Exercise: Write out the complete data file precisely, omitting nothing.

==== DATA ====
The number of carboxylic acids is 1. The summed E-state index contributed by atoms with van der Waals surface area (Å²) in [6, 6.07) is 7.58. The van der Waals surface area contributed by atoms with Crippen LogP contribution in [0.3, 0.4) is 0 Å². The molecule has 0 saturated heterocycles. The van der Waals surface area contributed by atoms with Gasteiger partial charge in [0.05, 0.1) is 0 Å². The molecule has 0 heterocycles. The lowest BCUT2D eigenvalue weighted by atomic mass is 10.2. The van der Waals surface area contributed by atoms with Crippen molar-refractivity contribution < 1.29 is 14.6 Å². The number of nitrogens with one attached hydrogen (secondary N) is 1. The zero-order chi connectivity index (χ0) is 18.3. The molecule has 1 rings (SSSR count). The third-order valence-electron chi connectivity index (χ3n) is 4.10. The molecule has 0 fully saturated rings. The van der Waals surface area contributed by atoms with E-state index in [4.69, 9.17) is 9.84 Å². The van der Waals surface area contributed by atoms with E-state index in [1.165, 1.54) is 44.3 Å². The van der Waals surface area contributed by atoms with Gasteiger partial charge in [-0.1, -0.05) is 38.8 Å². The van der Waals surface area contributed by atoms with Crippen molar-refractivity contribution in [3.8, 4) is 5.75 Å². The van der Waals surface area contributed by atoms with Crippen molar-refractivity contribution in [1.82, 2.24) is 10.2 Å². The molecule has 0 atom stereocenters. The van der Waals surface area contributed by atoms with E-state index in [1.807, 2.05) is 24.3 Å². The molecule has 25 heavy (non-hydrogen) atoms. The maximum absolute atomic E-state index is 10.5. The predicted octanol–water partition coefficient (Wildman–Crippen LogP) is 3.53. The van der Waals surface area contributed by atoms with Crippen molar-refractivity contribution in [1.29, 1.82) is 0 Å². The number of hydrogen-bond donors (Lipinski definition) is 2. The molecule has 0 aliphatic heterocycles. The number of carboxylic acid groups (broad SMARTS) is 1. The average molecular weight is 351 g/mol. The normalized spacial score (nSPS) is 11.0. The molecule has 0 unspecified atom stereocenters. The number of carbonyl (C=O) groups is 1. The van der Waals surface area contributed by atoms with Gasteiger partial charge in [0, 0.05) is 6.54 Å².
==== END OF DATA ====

The number of carboxylic acids is 1. The summed E-state index contributed by atoms with van der Waals surface area (Å²) in [6, 6.07) is 7.58. The van der Waals surface area contributed by atoms with Crippen LogP contribution in [0.3, 0.4) is 0 Å². The molecule has 0 saturated heterocycles. The van der Waals surface area contributed by atoms with Gasteiger partial charge in [0.05, 0.1) is 0 Å². The molecule has 0 heterocycles. The lowest BCUT2D eigenvalue weighted by atomic mass is 10.2. The van der Waals surface area contributed by atoms with Crippen molar-refractivity contribution < 1.29 is 14.6 Å². The number of nitrogens with one attached hydrogen (secondary N) is 1. The zero-order chi connectivity index (χ0) is 18.3. The molecule has 1 rings (SSSR count). The third-order valence-electron chi connectivity index (χ3n) is 4.10. The molecule has 0 fully saturated rings. The van der Waals surface area contributed by atoms with E-state index in [4.69, 9.17) is 9.84 Å². The van der Waals surface area contributed by atoms with E-state index in [1.165, 1.54) is 44.3 Å². The van der Waals surface area contributed by atoms with Gasteiger partial charge in [-0.1, -0.05) is 38.8 Å². The van der Waals surface area contributed by atoms with Crippen molar-refractivity contribution in [3.8, 4) is 5.75 Å². The van der Waals surface area contributed by atoms with Crippen molar-refractivity contribution in [1.82, 2.24) is 10.2 Å². The molecule has 0 atom stereocenters. The van der Waals surface area contributed by atoms with E-state index in [1.807, 2.05) is 24.3 Å². The molecule has 25 heavy (non-hydrogen) atoms. The maximum absolute atomic E-state index is 10.5. The predicted octanol–water partition coefficient (Wildman–Crippen LogP) is 3.53. The van der Waals surface area contributed by atoms with Crippen molar-refractivity contribution in [1.29, 1.82) is 0 Å². The number of hydrogen-bond donors (Lipinski definition) is 2. The molecule has 0 aliphatic heterocycles. The number of carboxylic acid groups (broad SMARTS) is 1. The average molecular weight is 351 g/mol. The normalized spacial score (nSPS) is 11.0. The molecule has 0 unspecified atom stereocenters. The number of carbonyl (C=O) groups is 1. The van der Waals surface area contributed by atoms with Gasteiger partial charge in [0, 0.05) is 6.54 Å².